Facebook recently filed for an initial public offering (IPO) to raise $5 billion in its IPO, putting its total valuation at $100 billion. Many investors, both institutional and individual, are drooling over the prospects of buying into the hottest company on the block – for now.
I say for now, because other investors are questioning how profitable the social network is, how fast revenues are growing, and whether the company is worth a $5 billion valuation. (It will be three times more expensive than Google was at its IPO).
Thus the question: should the typical Joe Investor consider investing in Facebook or any other hot company? Continue reading →
Where do we come up with the idea that stocks “should” provide returns substantially greater than bonds?
What are the factors that determine the expected future return of stocks as compared to bonds?
The answers to these questions are at the core of studies into the equity risk premium (ERP) and the CFA Institute has recently published a book of essays written by ERP thought leaders titled, “Rethinking The Equity Risk Premium”. This book is available in digital format (Adobe PDF) at no cost (or for $0.99 at the Amazon e-bookstore if you want a copy for your e-reader). The content is dense–this book is 164 pages long. The list of contributors to the volume is impressive and the writing is outstanding, which makes the book a rare “must read” for investment advisors and policy makers. Continue reading →
The financial services industry is in a period of substantial change. Low interest rates, new regulations and additional scrutiny are changing the landscape. Perhaps the biggest change is the transition of the first wave of Baby Boomers from working to retirement. Not only is this generation huge, but its also the first “401(k)” generation. The introduction of self-directed retirement accounts, such as 401(k) plans, coincided with the “Baby Boomer Generation” (people born between 1946 and 1964) entering their peak saving years.
Beyond the 401(k)
The 401(k) plan was first introduced in 1980. In 1980, the oldest Boomers were 34 years old and entering the age range at which people really start to save. Not surprisingly, the financial services industry created a multitude of new financial products to pitch to these people. Thus began the era of the mutual fund. Continue reading →
A couple of notable statistics pertaining to current market conditions are VIX and implied volatility numbers for the S&P 500 and other major market indexes. For those who are not familiar with these measures, they are ways to quantify risk. Implied volatility is the market’s consensus view of risk. VIX is an index that tracks very near-term implied volatility. There is a great deal that we can see in the market by looking at these numbers.
The trailing 3-month volatility of SPY (an S&P 500 ETF) is below 12% and VIX is at 16.3 (16.3%) as I write this. The trailing 1-year volatility for SPY is 22.7%. Market volatility in the last several months has been very low.
In a recent interview in The Wall Street Journal titled “Bad New for Boomers,” Rob Arnott presents a fairly grim view of the retirement income that investors can expect to generate from their investment portfolios. His thesis is that aside from all of the economic turmoil that may constrain future earnings growth, there is an additional substantial problem for investors: supply vs. demand. As the Baby Boomers retire, they will become sellers of equities as they draw down their life savings to provide retirement income. Having this huge generation steadily cashing out of the market, will increase the balance of sellers vs. buyers of equities and will thereby drive down equity prices.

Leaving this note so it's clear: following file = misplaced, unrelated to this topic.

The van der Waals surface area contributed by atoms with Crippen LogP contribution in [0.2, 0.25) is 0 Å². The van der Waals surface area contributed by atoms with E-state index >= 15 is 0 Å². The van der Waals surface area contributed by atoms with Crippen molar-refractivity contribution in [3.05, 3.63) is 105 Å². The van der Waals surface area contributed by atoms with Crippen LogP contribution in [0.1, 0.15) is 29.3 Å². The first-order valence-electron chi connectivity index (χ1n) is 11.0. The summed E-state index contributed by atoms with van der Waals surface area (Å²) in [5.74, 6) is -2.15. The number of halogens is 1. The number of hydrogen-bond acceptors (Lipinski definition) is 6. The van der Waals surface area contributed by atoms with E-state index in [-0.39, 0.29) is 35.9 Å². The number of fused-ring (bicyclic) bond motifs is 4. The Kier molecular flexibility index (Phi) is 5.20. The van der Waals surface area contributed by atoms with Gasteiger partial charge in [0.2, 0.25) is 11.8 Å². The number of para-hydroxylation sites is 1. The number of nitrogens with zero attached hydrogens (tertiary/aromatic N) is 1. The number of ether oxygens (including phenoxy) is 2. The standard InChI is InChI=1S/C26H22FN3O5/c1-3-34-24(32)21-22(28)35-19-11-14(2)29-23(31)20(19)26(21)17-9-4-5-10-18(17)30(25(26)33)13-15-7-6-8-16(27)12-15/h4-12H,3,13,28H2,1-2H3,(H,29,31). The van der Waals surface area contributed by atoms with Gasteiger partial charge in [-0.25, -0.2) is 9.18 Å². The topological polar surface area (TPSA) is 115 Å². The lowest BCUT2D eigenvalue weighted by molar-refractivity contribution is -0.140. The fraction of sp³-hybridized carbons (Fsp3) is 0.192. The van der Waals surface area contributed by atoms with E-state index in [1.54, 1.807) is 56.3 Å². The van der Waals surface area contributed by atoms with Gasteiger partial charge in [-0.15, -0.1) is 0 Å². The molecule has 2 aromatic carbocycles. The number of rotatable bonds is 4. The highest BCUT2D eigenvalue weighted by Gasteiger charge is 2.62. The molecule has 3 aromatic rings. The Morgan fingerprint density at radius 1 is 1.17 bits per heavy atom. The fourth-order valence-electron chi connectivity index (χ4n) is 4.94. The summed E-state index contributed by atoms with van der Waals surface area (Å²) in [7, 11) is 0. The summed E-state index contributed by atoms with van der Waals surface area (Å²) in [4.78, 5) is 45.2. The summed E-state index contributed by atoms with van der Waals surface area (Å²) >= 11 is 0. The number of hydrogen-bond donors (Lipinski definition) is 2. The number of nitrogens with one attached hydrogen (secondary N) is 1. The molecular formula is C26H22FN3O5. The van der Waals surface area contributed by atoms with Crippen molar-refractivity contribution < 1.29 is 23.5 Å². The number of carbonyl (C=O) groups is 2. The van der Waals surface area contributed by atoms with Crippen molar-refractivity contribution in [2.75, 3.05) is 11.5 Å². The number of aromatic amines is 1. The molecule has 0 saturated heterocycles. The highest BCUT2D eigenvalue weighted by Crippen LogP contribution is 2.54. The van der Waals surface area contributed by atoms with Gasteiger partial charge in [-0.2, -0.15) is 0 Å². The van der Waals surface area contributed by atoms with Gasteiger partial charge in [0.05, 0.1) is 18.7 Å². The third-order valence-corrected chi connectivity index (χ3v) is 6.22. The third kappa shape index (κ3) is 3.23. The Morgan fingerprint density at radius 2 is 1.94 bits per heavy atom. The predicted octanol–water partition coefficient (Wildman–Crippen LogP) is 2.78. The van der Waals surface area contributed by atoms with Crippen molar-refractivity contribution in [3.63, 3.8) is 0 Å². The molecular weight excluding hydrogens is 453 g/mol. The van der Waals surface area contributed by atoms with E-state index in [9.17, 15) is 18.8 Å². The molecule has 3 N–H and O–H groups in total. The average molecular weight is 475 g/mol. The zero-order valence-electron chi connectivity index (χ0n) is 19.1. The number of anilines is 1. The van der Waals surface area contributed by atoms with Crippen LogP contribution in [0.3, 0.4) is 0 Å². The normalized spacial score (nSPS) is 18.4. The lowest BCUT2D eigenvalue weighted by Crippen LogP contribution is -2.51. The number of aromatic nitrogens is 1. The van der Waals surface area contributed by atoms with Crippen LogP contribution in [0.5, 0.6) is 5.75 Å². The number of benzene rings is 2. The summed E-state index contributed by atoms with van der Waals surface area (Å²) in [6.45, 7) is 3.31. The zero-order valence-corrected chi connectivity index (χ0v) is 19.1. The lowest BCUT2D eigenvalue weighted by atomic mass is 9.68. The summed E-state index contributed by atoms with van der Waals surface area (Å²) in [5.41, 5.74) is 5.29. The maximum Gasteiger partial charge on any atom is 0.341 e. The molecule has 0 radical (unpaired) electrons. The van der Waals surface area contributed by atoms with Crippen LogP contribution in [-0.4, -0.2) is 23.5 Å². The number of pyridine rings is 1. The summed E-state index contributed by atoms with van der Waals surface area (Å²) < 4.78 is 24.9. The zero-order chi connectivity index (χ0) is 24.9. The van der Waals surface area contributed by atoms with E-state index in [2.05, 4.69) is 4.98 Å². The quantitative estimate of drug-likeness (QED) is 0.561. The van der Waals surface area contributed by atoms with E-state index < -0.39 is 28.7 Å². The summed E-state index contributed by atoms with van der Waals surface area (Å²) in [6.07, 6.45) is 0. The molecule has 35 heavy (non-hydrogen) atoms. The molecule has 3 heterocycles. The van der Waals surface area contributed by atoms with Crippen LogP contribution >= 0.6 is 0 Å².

JP Morgan has gotten considerable attention in the press for a recent statement that serving clients with less than $100,000 in assets is unprofitable. Not surprisingly, one response to this statement has been to frame it in terms of the message that financial institutions just want rich clients and don’t want to spend their time working with the small guy. The broader story is quite interesting and has long-term implications for both financial services firms and their clients.
Smaller customers (those with less than $100,000 in the bank) are looking less attractive as clients these days for two reasons:
1) Low interest rates mean that a bank makes less money on its deposits.
2) New regulations have capped the fees that banks can charge for a range of services.
One of the persistent themes in the investment advisory business has been Continue reading →
Dr. Andrew Lo is a thought leader in the world of portfolio management.
The MIT/Sloan School of Management professor and Director of MIT’s Laboratory for Financial Engineering has been widely quoted on the implications of the 2008 financial crisis. One theme that Dr. Lo emphasizes repeatedly is that the risks associated with different asset classes can vary dramatically over time and for this reason, risk must be tracked, forecasted and budgeted.
In a world in which the risk of any given asset class (and therefore, also the risk of any portfolio of asset classes) can change dramatically in a short period of time, a passive buy-and-hold approach may, in fact, result in unacceptable levels of volatility. Continue reading →